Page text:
What is agile project management?
Agile project management is an approach based on delivering requirements iteratively and incrementally throughout the project life cycle. At the core of agile is the requirement to exhibit central values and behaviours of trust, flexibility, empowerment and collaboration.
What are the differences between an agile and waterfall approach?
These four aspects highlight the difference between agile and waterfall (or more traditional) approaches to project management:
- Customer collaboration over contract negotiation;
- Individuals and interaction over process and tools;
- Responding to change over following a structured plan;
- Prototyping/working solutions over comprehensive documentation.
What are the benefits of agile working?
- Agile approaches empower those involved; build accountability; encourage diversity of ideas; allowing the early release of benefits; and promotion of continuous improvement.
- Agile helps build client and user engagement because changes are incremental and evolutionary rather than revolutionary: it can therefore be effective in supporting cultural change that is critical to the success of most transformation projects.
- Agile allows decision ‘gremlins’ to be tested and rejected early: the tight feedback loops provide benefits in agile that are not as evident in waterfall.
What are the principles of an agile way of working?
The agile philosophy concentrates on empowered people and their interactions and early and constant delivery of value into an enterprise. Agile project management focuses on delivering maximum value against business priorities in the time and budget allowed, especially when the drive to deliver is greater than the risk. Principles include:
- The project breaks a requirement into smaller pieces, which are then prioritised by the team in terms of importance.
- The agile project promotes collaborative working, especially with the customer.
- The agile project reflects, learns and adjusts at regular intervals to ensure that the customer is always satisfied and is provided with outcomes that result in benefits.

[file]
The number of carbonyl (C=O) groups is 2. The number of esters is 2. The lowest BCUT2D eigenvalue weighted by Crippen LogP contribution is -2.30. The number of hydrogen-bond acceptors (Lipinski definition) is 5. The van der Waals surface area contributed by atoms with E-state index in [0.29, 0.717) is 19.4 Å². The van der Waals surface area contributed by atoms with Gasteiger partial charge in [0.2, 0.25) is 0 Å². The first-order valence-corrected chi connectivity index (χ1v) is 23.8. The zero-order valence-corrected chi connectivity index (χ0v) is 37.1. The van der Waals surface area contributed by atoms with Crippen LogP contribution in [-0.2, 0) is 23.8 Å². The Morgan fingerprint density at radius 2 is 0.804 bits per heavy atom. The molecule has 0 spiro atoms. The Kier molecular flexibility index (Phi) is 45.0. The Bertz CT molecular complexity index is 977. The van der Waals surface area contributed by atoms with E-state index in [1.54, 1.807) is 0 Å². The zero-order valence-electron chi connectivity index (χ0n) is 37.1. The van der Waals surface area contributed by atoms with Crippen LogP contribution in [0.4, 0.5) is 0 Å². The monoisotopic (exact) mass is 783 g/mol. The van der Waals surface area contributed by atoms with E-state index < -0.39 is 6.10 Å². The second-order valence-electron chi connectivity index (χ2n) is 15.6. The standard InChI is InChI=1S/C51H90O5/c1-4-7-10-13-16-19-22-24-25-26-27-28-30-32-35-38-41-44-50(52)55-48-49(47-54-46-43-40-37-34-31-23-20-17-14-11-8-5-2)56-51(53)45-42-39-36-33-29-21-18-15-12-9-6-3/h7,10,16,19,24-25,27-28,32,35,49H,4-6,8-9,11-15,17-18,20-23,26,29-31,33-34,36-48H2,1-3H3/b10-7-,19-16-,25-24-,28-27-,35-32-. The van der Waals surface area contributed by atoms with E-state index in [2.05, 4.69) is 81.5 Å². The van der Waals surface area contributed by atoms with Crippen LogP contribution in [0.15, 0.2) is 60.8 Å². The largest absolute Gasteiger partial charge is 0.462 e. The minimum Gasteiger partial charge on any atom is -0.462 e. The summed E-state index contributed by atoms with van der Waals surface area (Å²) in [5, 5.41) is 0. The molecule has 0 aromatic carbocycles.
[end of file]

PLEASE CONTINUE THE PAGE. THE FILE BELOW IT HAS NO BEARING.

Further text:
- Agile methods integrate planning with execution, allowing an organisation to create a working mindset that helps a team respond effectively to changing requirements. Diagram Source: Directing Agile Change
The practical adoption of scaled agile: Interview with Sue Clarke videos
This APM Research Fund study builds on the 2015 APM North West Volunteer study on the practical adoption of agile methodologies which provided a review of approaches at a project level, this study aims to investigate the level of practical adoption of those programme and portfolio components addressed by Scaled Agile methodologies.
The objective of the study was to understand the extent to which scaled agile tools, techniques and roles are practically in place in corporate portfolio, programme, project and development management methodologies, to determine the level of corporate commitment to exploiting scaled agile, e.g. pilot, full use, selective based on need, as well as drivers for selection or deselection of the framework based on the overheads.
Scaled agile research report
Do you know your Scrum from your Sprint? Read our handy glossary of popular agile terminology to find out what they mean.